Successful application of the Indicators assessment methodology rests on accurate identification of the ecological site where the assessment is conducted. During the October 2005 WERA-40 meeting in Las Cruces, New Mexico, Agricultural Research Service and Natural Resource Conservation Service scientists pointed out limitations with the current ecological site identification approach. Specifically needed were a) improved definitions of ecological thresholds for various range vegetation complexes, b) investigation into formative processes of vegetation and soil spatial patterns in arid ecosystems and c) development of discrete indicators for ecological site differentiation. One example of the challenges to achieving a rangeland assessment protocol that will integrate from the local ranch scale to the National Resource Inventory level is whether ecological sites are described by soil pedons or the broader soil mapping units. Some NRCS scientists theorize that the occurrence of multiple soil pedons within a landscape may be fundamental to biodiversity. Thus, description of the relationship between soil taxonomic units and biodiversity will be fundamental to developing discrete eco-site indicators. Efforts to resolve such issues are just beginning and members of WERA-40 believe the group can contribute substantially to the research by providing a focal point for scientists to discuss new ideas and concepts and evaluate initial results.
In February 2010 WERA-40 hosted a symposium at the Society for Range Management national meeting in Denver titled Applying State-and-Transition Models Across Diverse Landscapes . State and transition models (STMs) have been adopted by many federal land management agencies as a tool to facilitate assessment, monitoring, and management of rangelands in the U.S. Although STMs offer improvements over the conventional range condition model for rangeland monitoring and assessment, they remain a work in progress, literally and figuratively. Many states are still in the process of developing their first drafts of STMs for ecological sites in their jurisdiction, and range scientists and managers struggle to operationalize and understand terms such as state, transition, and threshold. To some degree, these challenges in STM development reflect larger debates in the range profession about the ecological drivers and processes at work in different ecoregions across the West, and the distinct ways that different systems respond to similar drivers. These challenges may also reflect differing assumptions about the purpose and uses of STMs, the appropriate sources of data or evidence to support their development, and the ways that these data are analyzed, interpreted, synthesized, and assembled into STMs. In the WERA-40 symposium in Denver, we intended to advance the cross-regional dialog on STM development and application by presenting a series of case studies of STM development from diverse ecoregions across the West. We brought together scientists and managers who have worked with a variety of different data sources and approaches to STM construction in contrasting ecoregions to help elucidate the similarities and differences in the dynamics of these systems, the ways these dynamics are reflected in STMs, and the influence of management perspectives in defining states and transitions. Symposium papers included:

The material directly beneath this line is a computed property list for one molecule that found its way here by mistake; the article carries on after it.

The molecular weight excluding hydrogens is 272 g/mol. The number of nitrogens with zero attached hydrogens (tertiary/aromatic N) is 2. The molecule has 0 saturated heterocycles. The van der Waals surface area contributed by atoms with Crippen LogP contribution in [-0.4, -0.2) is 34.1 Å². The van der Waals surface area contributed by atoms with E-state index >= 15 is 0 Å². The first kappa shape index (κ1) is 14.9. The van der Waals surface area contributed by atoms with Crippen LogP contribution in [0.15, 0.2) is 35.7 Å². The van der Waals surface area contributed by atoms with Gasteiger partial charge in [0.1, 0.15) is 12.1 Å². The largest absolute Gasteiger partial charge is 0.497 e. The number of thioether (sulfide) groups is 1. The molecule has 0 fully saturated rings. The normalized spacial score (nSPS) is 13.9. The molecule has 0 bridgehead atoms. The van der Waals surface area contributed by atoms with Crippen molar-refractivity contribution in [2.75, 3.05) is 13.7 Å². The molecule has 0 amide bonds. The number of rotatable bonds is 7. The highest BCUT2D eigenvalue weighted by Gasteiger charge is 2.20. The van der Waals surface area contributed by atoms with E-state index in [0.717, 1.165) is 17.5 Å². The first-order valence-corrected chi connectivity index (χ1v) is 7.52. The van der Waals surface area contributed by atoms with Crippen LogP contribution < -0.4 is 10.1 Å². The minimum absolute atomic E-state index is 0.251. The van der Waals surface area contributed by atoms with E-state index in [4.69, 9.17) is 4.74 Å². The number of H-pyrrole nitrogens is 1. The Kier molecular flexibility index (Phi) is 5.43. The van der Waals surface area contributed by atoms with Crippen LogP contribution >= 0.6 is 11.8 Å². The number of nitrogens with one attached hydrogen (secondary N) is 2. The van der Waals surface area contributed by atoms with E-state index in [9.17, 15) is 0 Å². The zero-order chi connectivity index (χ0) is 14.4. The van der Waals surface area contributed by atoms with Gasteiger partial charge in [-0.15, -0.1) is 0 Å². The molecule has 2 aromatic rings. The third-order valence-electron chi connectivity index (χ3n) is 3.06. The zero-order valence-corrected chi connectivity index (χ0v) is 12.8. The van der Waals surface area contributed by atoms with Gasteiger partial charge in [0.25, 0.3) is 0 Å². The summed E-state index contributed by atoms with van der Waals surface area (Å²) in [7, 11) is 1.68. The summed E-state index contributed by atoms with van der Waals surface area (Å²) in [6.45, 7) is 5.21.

Oak-Woodland State and Transition Models , by Melvin George Fluvial Riparian Ecosystems: Development and Adoption of State-and-Transition Models by Tamzen Stringham, Jeff Repp, Barry Southerland Grassland to woodland transitions in the southern Great Plains: How do we quantify these dynamics? by Samuel Fuhlendorf, David Engle, Chris Zou, Rodney Will "Applications of State-and-Transition Models in Sagebrush Steppe and Western Juniper Woodlands , by Eva Strand, Stephen Bunting State-and-Transition Models for the Northern Great Plains by Patricia Johnson, Kevin Sedivec Applying STMs: Strengths, Limitations and Outcomes by Pat Shaver When is a Transition a Threshold? Exploring the Human Dimensions of State-and-Transition Models by Maria Fernandez-Gimenez An Educational Perspective on State and Transition Models in Range Science Curricula by Laurie Abbott
During the WERA-40 meeting in Boise, Idaho in October 2010, the group began to plan for a new direction for the time period 2012-2017, focusing on education and training about state-and-transition models across different audiences. This new vision was finalized in the meeting in Salt Lake City, Utah, in October 2011.
Provide a discussion platform for university and federal scientists working on the development and interpretation of ecological site descriptions (ESDs) and state-and-transition models (STMs) with special emphasis of describing thresholds and ecosystem services.
Encourage research toward the definition and quantification of ecological thresholds as well as the evaluation of ecosystem services lost or gained with different transitions.
Collaboratively develop educational material introducing the concepts of ESDs and STMs, including examples from different ecosystems. The material will be available online to undergraduate and graduate educators, to those seeking continuing education, and to the public.
Introduce the concepts of ESDs and STMs to diverse rangeland audiences and how ecosystem services can be integrated into the process to determine value of management outcomes guided by STMs.
Procedures and Activities